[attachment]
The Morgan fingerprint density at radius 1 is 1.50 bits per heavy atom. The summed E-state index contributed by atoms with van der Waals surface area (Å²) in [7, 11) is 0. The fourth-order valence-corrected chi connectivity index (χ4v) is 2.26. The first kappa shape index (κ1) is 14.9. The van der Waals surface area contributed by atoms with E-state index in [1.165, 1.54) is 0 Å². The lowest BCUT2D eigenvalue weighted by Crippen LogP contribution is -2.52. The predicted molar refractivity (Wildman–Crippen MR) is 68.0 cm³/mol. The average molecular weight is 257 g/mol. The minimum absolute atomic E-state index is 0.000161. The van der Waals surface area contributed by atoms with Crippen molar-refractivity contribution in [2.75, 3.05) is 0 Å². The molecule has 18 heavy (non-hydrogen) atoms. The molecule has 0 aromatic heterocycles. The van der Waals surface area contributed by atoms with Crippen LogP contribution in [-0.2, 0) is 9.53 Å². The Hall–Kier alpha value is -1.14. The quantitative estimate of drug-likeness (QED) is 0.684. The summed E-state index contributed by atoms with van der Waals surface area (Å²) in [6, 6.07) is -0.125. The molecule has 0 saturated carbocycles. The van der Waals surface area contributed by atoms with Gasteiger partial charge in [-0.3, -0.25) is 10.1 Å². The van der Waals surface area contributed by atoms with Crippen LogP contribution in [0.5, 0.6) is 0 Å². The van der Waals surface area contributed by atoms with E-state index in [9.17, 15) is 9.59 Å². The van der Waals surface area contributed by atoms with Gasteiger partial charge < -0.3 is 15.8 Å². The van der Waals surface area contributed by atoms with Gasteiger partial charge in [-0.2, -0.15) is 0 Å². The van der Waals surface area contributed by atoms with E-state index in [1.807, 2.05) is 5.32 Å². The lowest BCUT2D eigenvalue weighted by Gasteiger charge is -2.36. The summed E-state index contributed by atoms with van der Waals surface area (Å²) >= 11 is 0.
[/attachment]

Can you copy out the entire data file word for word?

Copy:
The Morgan fingerprint density at radius 1 is 1.50 bits per heavy atom. The summed E-state index contributed by atoms with van der Waals surface area (Å²) in [7, 11) is 0. The fourth-order valence-corrected chi connectivity index (χ4v) is 2.26. The first kappa shape index (κ1) is 14.9. The van der Waals surface area contributed by atoms with E-state index in [1.165, 1.54) is 0 Å². The lowest BCUT2D eigenvalue weighted by Crippen LogP contribution is -2.52. The predicted molar refractivity (Wildman–Crippen MR) is 68.0 cm³/mol. The average molecular weight is 257 g/mol. The minimum absolute atomic E-state index is 0.000161. The van der Waals surface area contributed by atoms with Crippen molar-refractivity contribution in [2.75, 3.05) is 0 Å². The molecule has 18 heavy (non-hydrogen) atoms. The molecule has 0 aromatic heterocycles. The van der Waals surface area contributed by atoms with Crippen LogP contribution in [-0.2, 0) is 9.53 Å². The Hall–Kier alpha value is -1.14. The quantitative estimate of drug-likeness (QED) is 0.684. The summed E-state index contributed by atoms with van der Waals surface area (Å²) in [6, 6.07) is -0.125. The molecule has 0 saturated carbocycles. The van der Waals surface area contributed by atoms with Gasteiger partial charge in [-0.3, -0.25) is 10.1 Å². The van der Waals surface area contributed by atoms with Crippen LogP contribution in [0.5, 0.6) is 0 Å². The van der Waals surface area contributed by atoms with E-state index in [9.17, 15) is 9.59 Å². The van der Waals surface area contributed by atoms with Gasteiger partial charge < -0.3 is 15.8 Å². The van der Waals surface area contributed by atoms with Gasteiger partial charge in [-0.2, -0.15) is 0 Å². The van der Waals surface area contributed by atoms with E-state index in [1.807, 2.05) is 5.32 Å². The lowest BCUT2D eigenvalue weighted by Gasteiger charge is -2.36. The summed E-state index contributed by atoms with van der Waals surface area (Å²) >= 11 is 0.